So, I am incredibly pleased to report that giving my mother and I something to talk about other than politics did in fact lead us to have better, healthier, and more productive conversations about politics, conversations where we were actually communicating, actually listening to each other. Are we saving the world by being a part of a book club for two? Of course not. But, are we making our own worlds a little better by being a little better to each other during this time in our lives? Most definitely, and I think that will make us both better citizens of our unique and beautiful county. I was especially glad to hear that there was a quite a long list of her friends waiting to borrow her copy of The Sun Is Also A Star. Maybe our ability to engage in intelligent and mature conversation about the tough issues our country is facing will spread. I'm an idealist, so I need to believe that it will.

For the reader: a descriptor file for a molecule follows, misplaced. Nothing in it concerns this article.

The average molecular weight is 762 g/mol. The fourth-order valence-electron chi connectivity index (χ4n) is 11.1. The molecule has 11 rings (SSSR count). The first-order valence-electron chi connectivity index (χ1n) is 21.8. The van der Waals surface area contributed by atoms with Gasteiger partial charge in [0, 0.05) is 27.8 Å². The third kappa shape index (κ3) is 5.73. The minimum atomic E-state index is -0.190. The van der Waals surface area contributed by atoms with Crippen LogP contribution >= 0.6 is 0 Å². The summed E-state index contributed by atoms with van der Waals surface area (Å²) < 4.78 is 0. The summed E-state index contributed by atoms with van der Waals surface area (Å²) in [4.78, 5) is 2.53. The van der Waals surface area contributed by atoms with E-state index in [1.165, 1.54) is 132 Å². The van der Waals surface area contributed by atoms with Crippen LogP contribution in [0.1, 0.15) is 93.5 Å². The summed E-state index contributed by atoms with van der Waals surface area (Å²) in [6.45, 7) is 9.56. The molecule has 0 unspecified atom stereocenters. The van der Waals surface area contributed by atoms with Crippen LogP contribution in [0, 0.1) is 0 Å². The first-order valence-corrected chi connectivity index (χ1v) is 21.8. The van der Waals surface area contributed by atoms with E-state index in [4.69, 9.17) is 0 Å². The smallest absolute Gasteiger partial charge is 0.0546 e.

I asked my mom if she wanted to continue our long distance book club now that we had finished reading Nicola Yoon's book. She didn't even hesitate for a moment to answer, "yes." I have been wanting to read When Breath Becomes Air  by Paul Kalanithi ever since I read a moving review of the book when it was first published, so I think this will be our next selection for our long-distance book club. I have been afraid to read this book up to this point as I thought it would be too emotionally difficult to undertake alone; thanks to my mom, I don't have to.

I come by my bookworm-i-ness naturally:)


  1. Reading this made me very happy, Michelle. I share your disdain for spoilers, by the way.

    1. :) I couldn't have hoped for a better outcome from this reading adventure! I'm glad it brightened your day. On a side note: I have shared my blog directly with my mother, and she was proud of what I wrote & told me to "keep up the good work." Thank you for reading my post and sharing your thoughts, Gail:)